One of the tools they gravitated to the most was iChat. While most were initially excited about the opportunity to cheaply visit with distant friends and family, they soon discovered what a great tool it was for communication within their building. I wanted to leave them with a glimpse of other things that are happening and available now. I chose to show them UStream. I was afraid this might push them over the edge, but what actually happened was quite different.
Within about 10 seconds the first idea was blurted out, then another and another. Within 2 minutes they had about 10 ideas for using UStream in their classroom. None of them are new and original, but I was impressed that they came up with them. Here is what they came up with...
1. Sharing presentations with parents who might not be able to attend in person.
2. Letting homebound students participate with class (shared Brian Crosby's work with them).
3. Showing and recording student behavior so adminstrator is aware (both positive and negative).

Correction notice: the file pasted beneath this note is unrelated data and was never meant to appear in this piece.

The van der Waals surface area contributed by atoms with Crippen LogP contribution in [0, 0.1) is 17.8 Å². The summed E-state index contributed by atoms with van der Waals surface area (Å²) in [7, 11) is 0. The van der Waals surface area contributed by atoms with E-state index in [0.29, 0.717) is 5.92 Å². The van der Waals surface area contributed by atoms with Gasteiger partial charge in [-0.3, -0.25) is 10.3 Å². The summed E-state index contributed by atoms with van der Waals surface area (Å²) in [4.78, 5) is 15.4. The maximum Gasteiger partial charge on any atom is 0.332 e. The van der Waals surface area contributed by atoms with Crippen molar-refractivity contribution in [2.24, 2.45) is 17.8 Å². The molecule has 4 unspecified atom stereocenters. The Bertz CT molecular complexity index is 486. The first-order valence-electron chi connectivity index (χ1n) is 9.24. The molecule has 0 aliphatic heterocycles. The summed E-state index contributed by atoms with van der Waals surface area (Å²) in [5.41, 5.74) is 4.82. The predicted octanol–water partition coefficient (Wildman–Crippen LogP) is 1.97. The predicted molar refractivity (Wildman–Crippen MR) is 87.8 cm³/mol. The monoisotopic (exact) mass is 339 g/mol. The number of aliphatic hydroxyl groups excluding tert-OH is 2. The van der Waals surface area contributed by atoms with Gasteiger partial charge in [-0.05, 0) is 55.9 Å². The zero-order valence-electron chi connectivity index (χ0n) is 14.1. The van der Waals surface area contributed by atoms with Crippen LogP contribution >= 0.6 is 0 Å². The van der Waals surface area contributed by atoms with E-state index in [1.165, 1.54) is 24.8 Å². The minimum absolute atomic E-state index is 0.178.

4. Allows parent's who can't normally come to the classroom to see what is going on in school.
5. Live science demonstrations showing or receiving from others.
6. Recording of teaching so students can review it later.
7. Recording student presentations so parents, grandparent's, etc. can view it later. (Password features helps)
8. Allowing guests, experts, etc. to come into the classroom from far away. (Platform neutrality the key for them here.)
9. Weekly newsletter (broadcast) for parents.
10. Nightly broadcast review of the day for students.
This list for me is not spectacular for the ideas themselves, but for who came up with them. This was a group of teachers who 6 weeks ago were afraid to do much more than write an email or browse a web page. I am going back out next month to help a few of them set up their own shows. It was pretty exciting.
The other exciting thing that came out of this class, was that by last night, I didn't have to show anyone anything. By that I mean if someone had a question about an issue with a program, or how to do this or that, I couldn't even answer. Others in the class took over and taught them how to do it. One of them even turned to me and said, "what do we need you for?" I felt proud and rejected all at the same time.
Podcast coming in a day or two.
See You in a Few!